Artificial Intelligence Makes Its Way Inside Machines

Omron unveils a controller that executes machine learning to perform predictive maintenance.

Artificial Intelligence Makes Its Way Inside Machines
Artificial Intelligence Makes Its Way Inside Machines

Making sure plant floor machines remain up and running is a priority for manufacturers. As such, OEMs are beginning to bundle in remote management software from technology suppliers so that they can monitor machines, troubleshoot and even repair issues from afar before they impact productivity.

While avoiding downtime is the overall goal of remote management, not everyone is sold on the idea. Specifically, the information technology (IT) department, which is responsible for keeping the enterprise secure. Having an access point that connects a machine to the cloud to apply analytics is a potential “open door” that could inadvertently allow a bad actor onto the network.

The alternative to remote access technology and predictive analytics in the cloud is to have a dedicated team of data scientists and maintenance technicians onsite to keep tabs on overall equipment performance (OEE) in order to proactively fix problems. But, between a skills shortage and budget constraints, many manufacturers don’t have the option of having extra expertise on hand. And, in fact, it could be an inefficient and uneconomical use of their professional time on a narrowly-focused processing or packaging machine.

According to Omron Automation Americas, all that’s really needed is anomaly detection inside the machine. And that’s exactly what the company’s newest controller does. The Sysmac Artificial Intelligence (AI) Controller integrates machine learning functionality into an edge-level industrial controller. The controller learns the data patterns of nominal machine behavior without the need to be programmed.

“It’s in the machine and it’s a small scope of analysis,” said Mike Chen, director of Omron’s Automation Center Americas. “It doesn’t need an enormous amount of data, but it is still very valuable to production.”

It’s value is twofold: First, because the AI controller is collecting raw data right at the edge of the machine, it is ensuring high data fidelity, consistency and security. Second, because it is localized and data does not have to be sent to the cloud, anomalies can be accurately detected within milliseconds, and acted on in real-time.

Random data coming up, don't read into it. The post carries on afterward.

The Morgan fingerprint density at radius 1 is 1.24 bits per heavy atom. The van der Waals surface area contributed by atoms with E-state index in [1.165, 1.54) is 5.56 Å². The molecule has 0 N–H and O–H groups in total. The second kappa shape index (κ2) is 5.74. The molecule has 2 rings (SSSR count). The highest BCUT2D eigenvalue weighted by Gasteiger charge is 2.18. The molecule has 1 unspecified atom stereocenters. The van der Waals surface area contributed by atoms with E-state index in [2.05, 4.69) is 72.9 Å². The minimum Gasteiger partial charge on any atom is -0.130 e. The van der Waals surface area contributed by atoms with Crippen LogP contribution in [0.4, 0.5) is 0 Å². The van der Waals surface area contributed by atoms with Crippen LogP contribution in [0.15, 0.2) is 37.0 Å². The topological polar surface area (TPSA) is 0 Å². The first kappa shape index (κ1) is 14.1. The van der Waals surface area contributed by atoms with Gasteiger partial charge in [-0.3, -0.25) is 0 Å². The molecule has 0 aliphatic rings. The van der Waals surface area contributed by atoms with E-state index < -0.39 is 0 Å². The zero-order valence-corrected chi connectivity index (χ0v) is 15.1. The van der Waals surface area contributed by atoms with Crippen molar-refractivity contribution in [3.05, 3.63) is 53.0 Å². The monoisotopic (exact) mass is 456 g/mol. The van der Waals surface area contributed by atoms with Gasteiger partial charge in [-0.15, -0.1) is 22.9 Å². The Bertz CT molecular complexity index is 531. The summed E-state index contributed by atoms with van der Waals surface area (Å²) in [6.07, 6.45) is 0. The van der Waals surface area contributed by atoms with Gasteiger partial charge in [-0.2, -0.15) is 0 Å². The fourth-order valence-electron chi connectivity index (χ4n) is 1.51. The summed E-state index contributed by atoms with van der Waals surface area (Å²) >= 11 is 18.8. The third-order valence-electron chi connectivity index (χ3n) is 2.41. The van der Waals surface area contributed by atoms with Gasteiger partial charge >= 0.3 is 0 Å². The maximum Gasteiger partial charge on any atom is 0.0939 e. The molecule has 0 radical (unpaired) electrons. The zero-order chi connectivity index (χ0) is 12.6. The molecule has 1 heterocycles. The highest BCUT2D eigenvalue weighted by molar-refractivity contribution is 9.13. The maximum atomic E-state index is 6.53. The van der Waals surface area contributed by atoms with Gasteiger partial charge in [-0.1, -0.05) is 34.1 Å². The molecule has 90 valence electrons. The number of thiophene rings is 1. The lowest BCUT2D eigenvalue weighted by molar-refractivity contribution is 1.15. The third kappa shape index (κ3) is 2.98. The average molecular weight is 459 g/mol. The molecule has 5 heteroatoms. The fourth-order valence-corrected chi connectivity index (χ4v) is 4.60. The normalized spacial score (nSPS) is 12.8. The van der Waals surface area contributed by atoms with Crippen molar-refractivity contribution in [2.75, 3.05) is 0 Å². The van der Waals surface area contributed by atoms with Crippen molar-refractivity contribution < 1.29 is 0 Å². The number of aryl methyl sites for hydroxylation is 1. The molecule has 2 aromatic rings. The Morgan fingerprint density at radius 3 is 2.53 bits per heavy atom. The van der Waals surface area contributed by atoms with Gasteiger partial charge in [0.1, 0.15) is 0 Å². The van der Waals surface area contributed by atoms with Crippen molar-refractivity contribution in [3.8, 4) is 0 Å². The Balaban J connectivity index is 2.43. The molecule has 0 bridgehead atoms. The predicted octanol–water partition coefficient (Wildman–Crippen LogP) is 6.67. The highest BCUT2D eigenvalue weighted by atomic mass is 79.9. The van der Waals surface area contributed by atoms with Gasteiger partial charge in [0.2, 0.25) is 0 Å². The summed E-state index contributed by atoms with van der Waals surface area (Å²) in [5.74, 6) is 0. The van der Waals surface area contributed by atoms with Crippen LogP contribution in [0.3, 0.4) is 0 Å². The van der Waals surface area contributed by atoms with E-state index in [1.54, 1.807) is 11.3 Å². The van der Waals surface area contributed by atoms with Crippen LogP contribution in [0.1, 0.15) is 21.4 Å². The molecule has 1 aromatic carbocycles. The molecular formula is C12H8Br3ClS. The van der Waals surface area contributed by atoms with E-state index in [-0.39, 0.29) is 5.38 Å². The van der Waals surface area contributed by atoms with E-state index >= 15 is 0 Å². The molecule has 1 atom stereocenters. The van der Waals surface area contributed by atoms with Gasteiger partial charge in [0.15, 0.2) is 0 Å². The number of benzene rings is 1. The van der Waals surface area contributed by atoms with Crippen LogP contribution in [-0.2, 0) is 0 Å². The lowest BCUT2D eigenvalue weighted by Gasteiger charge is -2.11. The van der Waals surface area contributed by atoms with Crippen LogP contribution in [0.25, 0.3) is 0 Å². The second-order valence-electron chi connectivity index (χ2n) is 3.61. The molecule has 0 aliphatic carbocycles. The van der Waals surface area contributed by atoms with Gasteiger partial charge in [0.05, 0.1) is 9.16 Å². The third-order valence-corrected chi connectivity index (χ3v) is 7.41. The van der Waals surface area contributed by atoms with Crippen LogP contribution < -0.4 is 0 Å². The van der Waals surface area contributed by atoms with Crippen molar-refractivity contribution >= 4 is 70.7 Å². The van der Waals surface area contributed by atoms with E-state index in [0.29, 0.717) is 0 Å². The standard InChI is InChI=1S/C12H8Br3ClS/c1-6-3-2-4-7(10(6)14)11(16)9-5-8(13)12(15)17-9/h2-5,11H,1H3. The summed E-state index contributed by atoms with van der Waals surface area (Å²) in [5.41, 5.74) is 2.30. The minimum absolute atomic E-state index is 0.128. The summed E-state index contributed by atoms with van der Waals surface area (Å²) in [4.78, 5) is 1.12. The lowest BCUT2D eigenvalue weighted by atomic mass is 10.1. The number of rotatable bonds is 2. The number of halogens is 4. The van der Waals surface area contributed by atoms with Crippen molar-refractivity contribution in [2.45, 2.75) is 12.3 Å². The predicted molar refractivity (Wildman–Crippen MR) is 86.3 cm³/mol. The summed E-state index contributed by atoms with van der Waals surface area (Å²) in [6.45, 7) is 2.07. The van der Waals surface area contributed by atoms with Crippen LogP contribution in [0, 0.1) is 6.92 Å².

Leveraging Omron’s machine learning model and AI predictive maintenance library, the controller automatically creates data models from correlation analysis, and monitors machine status based on that model to make data-driven decisions related to specific equipment issues.

“When you have a packaging line there is wear and tear that is unique to each machine,” Chen said. “That’s why you need machine learning inside the machine, to learn the unique wear and tear of that machine. The controller learns the profile of what normal is and if it is out of the designated spectrum, it tells the programmer that something is wrong.” This is done through an AI visualization tool that shows an anomaly score on a scale that “empowers the programmer to make key decisions, like slow down the machine or exit material off,” Chen said.

This is a platform that can be quickly utilized by programmable logic controller (PLC) programmers who speak the language of ladder logic. “There’s no need for a data scientist who may take three months to solve one narrowly scoped problem using machine learning,” Chen said. Instead, a programmer can be trained on this within in a few days.

Rolled out to Japan and Europe first, the AI controller is currently being tested at customer sites in the U.S., Chen said. And, while it might seem like a small step in the direction of machine learning, it is a risk-free way for manufacturers to get acquainted with AI.

And, it is an important stepping stone to the factory of the future, as it is another way that people and machines can work in harmony.

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